General Construction 621 views Feb 08, 2022

Just before Christmas last year, government gifted a mandate which would see a 30% cut in carbon across all new residential buildings. The updates to Part L of the Building Regulations, which is to do with energy use, Part F for ventilation and the introduction of a new Part O for overheating will reportedly pave the way for a greener built environment. But do the updates go far enough? Ellen Huelin, Associate Director at Whitecode Consulting takes a closer look.

Part L updates

We have been expecting the changes for some time. This is the biggest update to Part L of the Building Regulations since 2013, where we will see a 30% reduction in carbon in new homes. As highlighted in the updates to Part L, the reduction will be achieved through fabric improvements and carbon saving technologies, i.e., the addition of PV panels or air source heat pumps.

The announcements were set out in the Department for Levelling-Up, Housing and Communities (DLUHC)’s response published last month to a public consultation, which ran from January to April 2021 on the Future Buildings Standard. It details interim uplifts to Parts L and F of the Building Regulations and the introduction of Part O. Part L applies to all projects after 15 June 2022, except projects where a building notice has been given. The new regulations will apply to all projects regardless from 15 June 2023.

During the consultation an array of options was considered, but they decided to go for a higher uplift that’s not just based on building fabric but carbon saving technologies too. Taking a magnifying glass to the updates, the performance metrics for Part L 2021 include:

-         Primary energy target

-         CO2 emission target

-         Fabric energy efficiency target (FEES – DFEE/TFEE)

-         Minimum standards for fabric and fixed building services

In many ways the updates to Part L will prepare many companies for the change that will come when the Future Homes and Buildings Standard comes into force in 2025. It is in that sense an important stepping stone. These latest updates to Part L mean that residential buildings built from 2023 are more prepared for the 2025 change.

Furthermore, the focus on fabric-first approach and carbon saving technologies will therefore steadily remove dependency on gas boilers which are to be banned in new homes from 2025. Many GLA schemes that the likes of Whitecode Consulting work on are already installing heat pumps instead of gas boilers.

The biggest challenge will be ensuring this change happens outside of London. As well as a focus on carbon technologies, a tighter building fabric will need to be achieved in preparation for the Future Homes Standard. The focus here isn’t so much on walls or doors but windows, which lose around 18% of a house’s total heat. To provide a solution to this issue, there is a need for windows to have stronger U-values. We will, then, see triple glazing with a 0.8 U-value expected by 2025.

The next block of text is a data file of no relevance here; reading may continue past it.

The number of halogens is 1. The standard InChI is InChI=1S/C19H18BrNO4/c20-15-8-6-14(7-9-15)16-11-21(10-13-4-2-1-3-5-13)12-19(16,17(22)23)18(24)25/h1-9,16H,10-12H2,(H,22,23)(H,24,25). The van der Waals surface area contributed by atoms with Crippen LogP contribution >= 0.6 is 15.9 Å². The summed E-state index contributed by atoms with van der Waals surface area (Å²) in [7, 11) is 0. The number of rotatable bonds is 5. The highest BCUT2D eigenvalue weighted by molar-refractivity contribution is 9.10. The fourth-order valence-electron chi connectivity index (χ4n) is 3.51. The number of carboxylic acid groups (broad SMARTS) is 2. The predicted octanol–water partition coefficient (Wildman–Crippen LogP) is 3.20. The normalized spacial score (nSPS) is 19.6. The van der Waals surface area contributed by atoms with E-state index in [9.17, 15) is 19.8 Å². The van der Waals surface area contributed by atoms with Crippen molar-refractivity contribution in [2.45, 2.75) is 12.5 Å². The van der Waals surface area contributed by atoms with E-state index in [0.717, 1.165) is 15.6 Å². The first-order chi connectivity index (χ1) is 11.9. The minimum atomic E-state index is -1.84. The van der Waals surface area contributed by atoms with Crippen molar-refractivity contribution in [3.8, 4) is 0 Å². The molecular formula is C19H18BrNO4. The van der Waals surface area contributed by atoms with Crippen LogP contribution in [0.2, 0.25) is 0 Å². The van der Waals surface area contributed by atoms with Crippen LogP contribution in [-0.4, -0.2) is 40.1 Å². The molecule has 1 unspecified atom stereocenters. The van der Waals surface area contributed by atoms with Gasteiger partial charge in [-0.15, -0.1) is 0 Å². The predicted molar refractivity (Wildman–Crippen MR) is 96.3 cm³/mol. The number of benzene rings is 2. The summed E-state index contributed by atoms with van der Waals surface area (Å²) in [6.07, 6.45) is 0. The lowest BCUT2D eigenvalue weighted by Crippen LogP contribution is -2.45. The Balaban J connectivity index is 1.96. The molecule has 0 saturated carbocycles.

Closer inspection

Businesses would do well to start putting these changes into motion as there are new requirements that have to be met. As part of the change and to assure compliance, photographs will be required during the construction of properties to prove correct installation; all plots must be air tested; accredited construction details (ACDs) for thermal bridging will be scrapped; and plot specific approach to transitional arrangements.

Taking a closer look at the transitional arrangements is key, as there are details that must be considered. For Part L 2021 the site-wide approach for transitioning will change to a plot/building specific approach. Therefore plots/buildings that do not start within a year of the regulation’s application, even if on the same site, would need to be built to the latest standards.

New Part O

Another regulation that has been newly introduced is Part O for overheating. Here at Whitecode Consulting we have been performing overheating analysis for many years. Overheating can cause huge discomfort to homeowners and compromise their wellbeing. But, up until now it hasn’t ever been regulated. It is assuring, therefore, to see the introduction of Part O.

Previously, TM59 overheating assessments were performed in order to assure compliance with the London Plan. Whilst this rigorous assessment will still be a method of choice on some projects, as it can offer more design flexibility, Part O certainly offers a more simplified, formulaic method which will be desirable on projects.

It’s key to look closely at the changes Part O includes. Projects will not, for instance, be able to use internal blinds to comply. Blinds have been continually used in developments to prevent overheating. Now, with the new Part O, schemes will need to include other kinds of shading including external to comply. Whichever route is selected, Whitecode Consulting has the experience and expertise to help clients navigate their chosen path. 

All in all, the updates to Part L, Part F and the introduction of Part O are highly welcomed. The updates to Part L in particular will go some way to preparing us for the Future Homes Standard in 2025. The changes, however, are severely overdue and could have gone further, as the reality is that the change has to be done now. Given that we are living in a climate emergency, will the industry be quicker to adopt the change? We’ll have to wait and see.